The present digital era is powered by mobile devices and social media, where consumers now demand 24×7 banking and other services in real-time. Higher customer expectations, fast-changing payments technology, complexity of transactions, lower margins, regulatory compliance and intense competition from FinTech companies, are constant challenges faced by the banking industry. Traditional processes of data handling and legacy IT systems, are no longer sufficient to keep up with the fast pace of change in the financial services sector.
Why Banks need to revisit their data policies
- Instances of the banking system being used for fraud and terrorist financing have given rise to regulations spearheaded by global financial bodies like the FATF.
- Stringent money laundering regulations with high penalties of non-compliance have placed further demands of ongoing risk management and compliance systems.
- This involves stringent measures of customer identity verification and validation to be undertaken by banks.
- Failure to comply leads to huge penalties. Some instances in the past where banks were penalised for non-compliance are the HSBC Group ($1.9 billion) and Standard Chartered ($327 million) in 2012, and the Deutsche Bank ($204 million) most recently in November 2017.
- In India, banks like the Punjab National Bank have also been in the limelight for being unable to detect NPAs (non-performing assets) and taking corrective measures to mitigate huge banking losses.
This has driven banks to harness the huge volume of data assets to manage risks of fraud and errors, while cutting costs and delivering more value to its customers.
- The banking and finance industry is becoming a highly competitive marketplace with the emergence of financial technology (FinTech) companies using the banking infrastructure for value-added services.
- In this environment of financial convergence where banks partner with financial service companies and e-commerce, banks are faced with the challenge of processing voluminous data across channels.
So the banking sector has witnessed an unprecedented digital transformation through the adoption of state-of-the-art technologies, with big data analytics at the core.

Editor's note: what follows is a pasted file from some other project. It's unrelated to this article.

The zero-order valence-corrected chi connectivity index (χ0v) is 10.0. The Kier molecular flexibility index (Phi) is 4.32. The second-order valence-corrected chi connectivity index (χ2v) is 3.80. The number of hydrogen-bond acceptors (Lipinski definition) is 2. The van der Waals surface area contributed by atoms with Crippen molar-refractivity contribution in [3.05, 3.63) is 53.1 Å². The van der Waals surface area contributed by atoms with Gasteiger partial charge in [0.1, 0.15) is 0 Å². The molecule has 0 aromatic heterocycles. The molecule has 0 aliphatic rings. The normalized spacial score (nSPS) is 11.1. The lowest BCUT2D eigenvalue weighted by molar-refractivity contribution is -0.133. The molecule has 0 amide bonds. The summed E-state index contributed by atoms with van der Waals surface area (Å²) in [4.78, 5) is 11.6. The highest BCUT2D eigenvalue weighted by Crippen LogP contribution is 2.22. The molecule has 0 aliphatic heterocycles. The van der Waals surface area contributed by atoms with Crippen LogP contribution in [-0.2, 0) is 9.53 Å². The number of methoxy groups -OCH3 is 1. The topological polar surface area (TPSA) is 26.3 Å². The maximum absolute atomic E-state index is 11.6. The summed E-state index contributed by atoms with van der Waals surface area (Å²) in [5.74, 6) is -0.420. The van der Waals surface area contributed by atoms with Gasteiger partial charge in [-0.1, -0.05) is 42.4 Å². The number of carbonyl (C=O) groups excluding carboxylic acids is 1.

The Big Data Analytics Market in the Banking Industry
According to the Research and Markets Report, the global big data analytics adoption in the banking industry was valued at US$ 7.19 billion in 2017. It is expected to grow at a CAGR of 12.97% during the period 2018-2023 to reach US$ 14.83 million by 2023. Big data analytics applications in banking is finding increased deployment in areas of Fraud Detection and Management, Operation Intelligence, Customer Analytics, Social Media Analytics, and Customer Relationship Management.
What constitutes Big Data in Banking?
- In the banking industry, the amount of data generated is exploding.
- Big data refers to the customer transaction data, data related to banking products like loans and investment services, operational data, as well as the data exchanged between banking institutions and financial partners.
- The data is so humungous that issues like fraud management and customer risk assessment pose a huge challenge for banks.
- However, with real-time high-end streaming analytics in a high-performance computing (HPC) environment, banks are able to find value from the big data.
- Insights gained from the data enable banks to be regulatory compliant, manage fraud and money laundering risks, as well as more banking products and ensure customer satisfaction.
Banks process huge amounts of disparate, multi-channel, multi-device data in real-time. Data related to customers include transaction data, credit card use, new customer onboarding and due diligence checks, and customer behaviors across various channels of information, like chatbots and social media.
In a customer-driven marketplace, CEOs are faced with a number of challenges – gaining a 360-degree view of the customer, widening customer outreach across ever-increasing channels and countless marketing campaigns, while proving an effective Return on Marketing Investment (ROMI). With marketing strategies powered by data-driven insights, marketing managers are able to monetise the available data to achieve sales targets and enhance customer relationship.
Like every other business or institution, banks have their internal data related to marketing targets, controls, bank workforce, suppliers, accounting data, and more. This operational data is core to reporting requirements, internal checks, the decision-support system of the bank, and optimal resource use.
Banks are profitable ventures that keep a tight control on financial metrics, as their balance sheet governs shareholder confidence, brand image and industry ranking. So financial data related to its operations, incomes, legal expenses, and financial liabilities, are maintained with due diligence.